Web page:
The lawsuit alleges that Uber and Lyft drivers are employees rather than independent contractors, so they should receive the benefits to which employees are legally entitled.
On Wednesday, July 29, 2020, Triller, Inc. sued TikTok, Inc. and its parent company, ByteDance Ltd., in the U.S. District Court, Western District of Texas, over patent infringement claims. The complaint alleges that TikTok and ByteDance infringe on Triller's U.S. Patent No. 9,691,429 for "[s]ystems and methods for creating music videos synchronized with an audio track."
On Friday, July 17, 2020, Oregon Attorney General Ellen Rosenblum filed a complaint in the U.S. District Court, District of Oregon, against the U.S. Department of Homeland Security, U.S. Customs and Border Protection, U.S. Marshals Service, and the Federal Protective Service. The lawsuit is filed on behalf of Oregon citizens and alleges that defendants have violated the First, Fourth, and Fifth Amendment rights of Oregon citizens by seizing and detaining citizens without probable cause for protesting against police brutality.
Governor Brian Kemp of Georgia has filed a lawsuit against Atlanta Mayor Keisha Lance Bottoms, seeking to bar her from ordering city residents to wear face coverings to prevent the spread of COVID-19. The lawsuit comes days after Kemp issued an executive order prohibiting municipalities from mandating that residents utilize face masks. Kemp argues that Bottoms does not have the authority to modify or change his executive orders.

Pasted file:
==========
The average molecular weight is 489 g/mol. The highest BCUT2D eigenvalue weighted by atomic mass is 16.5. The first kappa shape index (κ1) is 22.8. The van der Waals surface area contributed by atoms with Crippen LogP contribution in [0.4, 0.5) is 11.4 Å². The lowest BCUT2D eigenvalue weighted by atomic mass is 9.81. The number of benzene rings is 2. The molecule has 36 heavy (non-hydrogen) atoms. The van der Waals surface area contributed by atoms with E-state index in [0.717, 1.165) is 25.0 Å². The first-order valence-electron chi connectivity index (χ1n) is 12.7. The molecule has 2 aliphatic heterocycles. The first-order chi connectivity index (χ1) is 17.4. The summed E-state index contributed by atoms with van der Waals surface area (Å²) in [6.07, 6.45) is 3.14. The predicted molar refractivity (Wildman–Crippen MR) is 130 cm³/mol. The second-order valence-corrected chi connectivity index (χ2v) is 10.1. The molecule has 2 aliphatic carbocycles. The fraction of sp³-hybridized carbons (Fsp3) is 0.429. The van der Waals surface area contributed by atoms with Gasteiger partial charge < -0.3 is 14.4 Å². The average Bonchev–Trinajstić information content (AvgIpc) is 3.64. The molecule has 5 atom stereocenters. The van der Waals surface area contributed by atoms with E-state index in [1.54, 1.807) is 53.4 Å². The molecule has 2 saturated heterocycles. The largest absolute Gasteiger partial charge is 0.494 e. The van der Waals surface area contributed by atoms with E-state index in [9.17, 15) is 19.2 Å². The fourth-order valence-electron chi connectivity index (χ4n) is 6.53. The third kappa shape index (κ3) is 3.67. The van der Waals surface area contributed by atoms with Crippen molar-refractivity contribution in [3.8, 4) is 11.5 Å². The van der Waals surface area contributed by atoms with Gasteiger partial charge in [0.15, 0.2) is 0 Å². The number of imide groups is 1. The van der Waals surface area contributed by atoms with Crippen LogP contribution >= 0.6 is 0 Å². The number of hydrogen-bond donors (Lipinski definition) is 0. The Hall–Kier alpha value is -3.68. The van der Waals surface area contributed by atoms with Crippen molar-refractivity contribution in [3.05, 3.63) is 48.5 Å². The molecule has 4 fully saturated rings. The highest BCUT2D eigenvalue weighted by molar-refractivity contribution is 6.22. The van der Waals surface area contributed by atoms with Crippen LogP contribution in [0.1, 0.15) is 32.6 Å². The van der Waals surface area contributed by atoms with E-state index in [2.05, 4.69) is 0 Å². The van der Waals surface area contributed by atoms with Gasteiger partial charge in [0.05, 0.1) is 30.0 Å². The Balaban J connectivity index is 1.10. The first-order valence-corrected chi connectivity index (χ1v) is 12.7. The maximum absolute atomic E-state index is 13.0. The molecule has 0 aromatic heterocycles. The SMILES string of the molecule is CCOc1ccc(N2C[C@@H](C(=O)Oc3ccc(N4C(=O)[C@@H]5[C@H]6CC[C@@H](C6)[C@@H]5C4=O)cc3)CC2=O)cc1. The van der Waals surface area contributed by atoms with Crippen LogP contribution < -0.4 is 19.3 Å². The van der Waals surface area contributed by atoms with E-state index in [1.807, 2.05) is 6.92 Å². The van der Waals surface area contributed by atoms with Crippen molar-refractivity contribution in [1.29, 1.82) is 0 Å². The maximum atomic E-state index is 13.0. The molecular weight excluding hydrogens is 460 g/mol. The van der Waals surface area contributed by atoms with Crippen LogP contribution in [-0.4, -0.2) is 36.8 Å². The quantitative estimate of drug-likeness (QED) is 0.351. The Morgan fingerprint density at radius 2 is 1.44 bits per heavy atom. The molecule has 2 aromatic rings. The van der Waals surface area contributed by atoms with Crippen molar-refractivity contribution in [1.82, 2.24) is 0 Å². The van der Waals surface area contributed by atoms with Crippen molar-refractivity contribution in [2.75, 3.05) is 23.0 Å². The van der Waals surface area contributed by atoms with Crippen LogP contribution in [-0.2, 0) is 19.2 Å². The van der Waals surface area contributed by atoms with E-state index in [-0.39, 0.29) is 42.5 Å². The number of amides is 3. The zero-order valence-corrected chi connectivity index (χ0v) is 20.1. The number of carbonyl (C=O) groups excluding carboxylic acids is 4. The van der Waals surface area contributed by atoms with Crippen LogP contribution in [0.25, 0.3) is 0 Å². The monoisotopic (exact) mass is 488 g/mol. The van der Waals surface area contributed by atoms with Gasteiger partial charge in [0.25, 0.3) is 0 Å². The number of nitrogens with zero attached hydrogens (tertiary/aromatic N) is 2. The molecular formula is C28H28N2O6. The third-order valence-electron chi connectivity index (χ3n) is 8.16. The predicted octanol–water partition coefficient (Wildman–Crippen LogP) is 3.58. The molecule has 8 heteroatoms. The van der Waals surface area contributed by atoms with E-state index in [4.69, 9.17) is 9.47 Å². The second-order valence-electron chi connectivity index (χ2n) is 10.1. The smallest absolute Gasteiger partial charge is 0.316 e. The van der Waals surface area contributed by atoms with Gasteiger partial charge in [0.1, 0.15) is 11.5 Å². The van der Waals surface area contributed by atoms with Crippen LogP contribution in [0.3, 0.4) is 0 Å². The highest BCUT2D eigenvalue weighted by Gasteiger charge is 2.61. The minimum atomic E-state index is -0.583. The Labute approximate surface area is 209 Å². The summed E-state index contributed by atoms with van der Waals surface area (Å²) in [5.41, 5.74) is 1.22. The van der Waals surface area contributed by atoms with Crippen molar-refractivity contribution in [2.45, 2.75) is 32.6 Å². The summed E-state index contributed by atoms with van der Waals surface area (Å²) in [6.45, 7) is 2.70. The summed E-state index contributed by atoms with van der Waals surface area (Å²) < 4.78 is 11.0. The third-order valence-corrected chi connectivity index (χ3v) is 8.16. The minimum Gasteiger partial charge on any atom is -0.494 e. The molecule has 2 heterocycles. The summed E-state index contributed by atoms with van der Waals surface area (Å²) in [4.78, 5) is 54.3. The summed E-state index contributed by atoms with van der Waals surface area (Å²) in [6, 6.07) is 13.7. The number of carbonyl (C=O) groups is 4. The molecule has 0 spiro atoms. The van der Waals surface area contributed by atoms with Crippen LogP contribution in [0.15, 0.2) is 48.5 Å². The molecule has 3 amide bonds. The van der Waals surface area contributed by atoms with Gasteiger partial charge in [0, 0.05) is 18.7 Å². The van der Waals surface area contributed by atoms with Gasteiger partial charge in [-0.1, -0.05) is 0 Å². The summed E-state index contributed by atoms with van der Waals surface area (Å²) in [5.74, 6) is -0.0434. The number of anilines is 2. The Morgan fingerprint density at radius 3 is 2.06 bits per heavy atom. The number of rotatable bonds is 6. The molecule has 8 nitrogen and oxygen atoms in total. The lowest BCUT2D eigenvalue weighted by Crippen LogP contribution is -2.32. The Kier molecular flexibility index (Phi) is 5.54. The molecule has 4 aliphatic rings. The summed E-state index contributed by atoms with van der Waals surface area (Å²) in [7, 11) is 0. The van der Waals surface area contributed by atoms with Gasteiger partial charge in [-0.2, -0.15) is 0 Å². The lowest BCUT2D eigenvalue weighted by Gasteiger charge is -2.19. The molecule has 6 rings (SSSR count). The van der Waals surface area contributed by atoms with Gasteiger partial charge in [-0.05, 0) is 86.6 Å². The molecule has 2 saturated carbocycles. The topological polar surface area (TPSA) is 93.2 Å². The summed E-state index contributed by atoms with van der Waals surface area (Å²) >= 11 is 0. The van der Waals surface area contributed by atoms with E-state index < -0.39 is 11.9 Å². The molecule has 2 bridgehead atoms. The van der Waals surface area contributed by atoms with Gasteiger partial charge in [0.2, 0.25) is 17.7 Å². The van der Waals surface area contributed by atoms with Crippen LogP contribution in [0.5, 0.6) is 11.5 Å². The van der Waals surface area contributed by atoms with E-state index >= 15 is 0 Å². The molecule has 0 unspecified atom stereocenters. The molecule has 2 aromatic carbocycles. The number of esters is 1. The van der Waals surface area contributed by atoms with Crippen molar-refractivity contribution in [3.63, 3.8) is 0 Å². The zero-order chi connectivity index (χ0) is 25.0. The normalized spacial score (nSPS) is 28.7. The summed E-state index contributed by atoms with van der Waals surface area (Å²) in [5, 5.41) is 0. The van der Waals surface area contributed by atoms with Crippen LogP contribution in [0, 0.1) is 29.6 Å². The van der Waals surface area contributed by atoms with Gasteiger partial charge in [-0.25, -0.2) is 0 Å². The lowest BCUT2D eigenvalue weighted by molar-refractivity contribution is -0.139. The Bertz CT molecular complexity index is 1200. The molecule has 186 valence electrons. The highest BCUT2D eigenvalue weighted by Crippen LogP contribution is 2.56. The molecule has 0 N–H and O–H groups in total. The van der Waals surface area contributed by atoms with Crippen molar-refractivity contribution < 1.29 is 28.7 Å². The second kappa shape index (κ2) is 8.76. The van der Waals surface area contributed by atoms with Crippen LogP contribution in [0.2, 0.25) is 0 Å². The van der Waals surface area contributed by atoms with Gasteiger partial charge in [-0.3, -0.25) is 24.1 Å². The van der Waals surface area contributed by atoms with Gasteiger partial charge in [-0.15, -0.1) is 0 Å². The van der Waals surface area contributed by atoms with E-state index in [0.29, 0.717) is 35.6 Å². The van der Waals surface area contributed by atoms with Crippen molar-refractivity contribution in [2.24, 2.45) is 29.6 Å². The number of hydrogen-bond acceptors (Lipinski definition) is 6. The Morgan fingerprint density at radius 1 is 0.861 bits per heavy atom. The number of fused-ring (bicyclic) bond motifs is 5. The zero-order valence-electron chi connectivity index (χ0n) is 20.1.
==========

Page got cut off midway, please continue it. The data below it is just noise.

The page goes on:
On Thursday, July 2, 2020, Grammy award-winning composer and musician Maria Schneider filed a class action lawsuit in the U.S. District Court, Northern District of California, against YouTube, LLC, Google, LLC, and Alphabet, Inc. The lawsuit concerns copyright piracy on YouTube and alleges that YouTube's copyright management tool, Content ID, "actually insulates the vast majority of known and repeated copyright infringers from YouTube's repeat infringer policy" and leaves plaintiffs in the class with "no meaningful ability to police the extensive infringement of their copyrighted work." The complaint requests, among other things, equitable relief in the form of providing Content ID to all copyright owners and monetary relief in the form of defendants' profits derived from copyright infringement on YouTube.
A Las Vegas resident has filed a lawsuit against the City of Sacramento, California regarding a section of the city code that requires people to stand when the national anthem is played. He alleges that he plans to attend at least one Sacramento Kings NBA game in the foreseeable future, but that it will be impossible for him to go if he must subject himself to criminal prosecution for exercising his freedom of speech by refusing to stand for the anthem at such an event.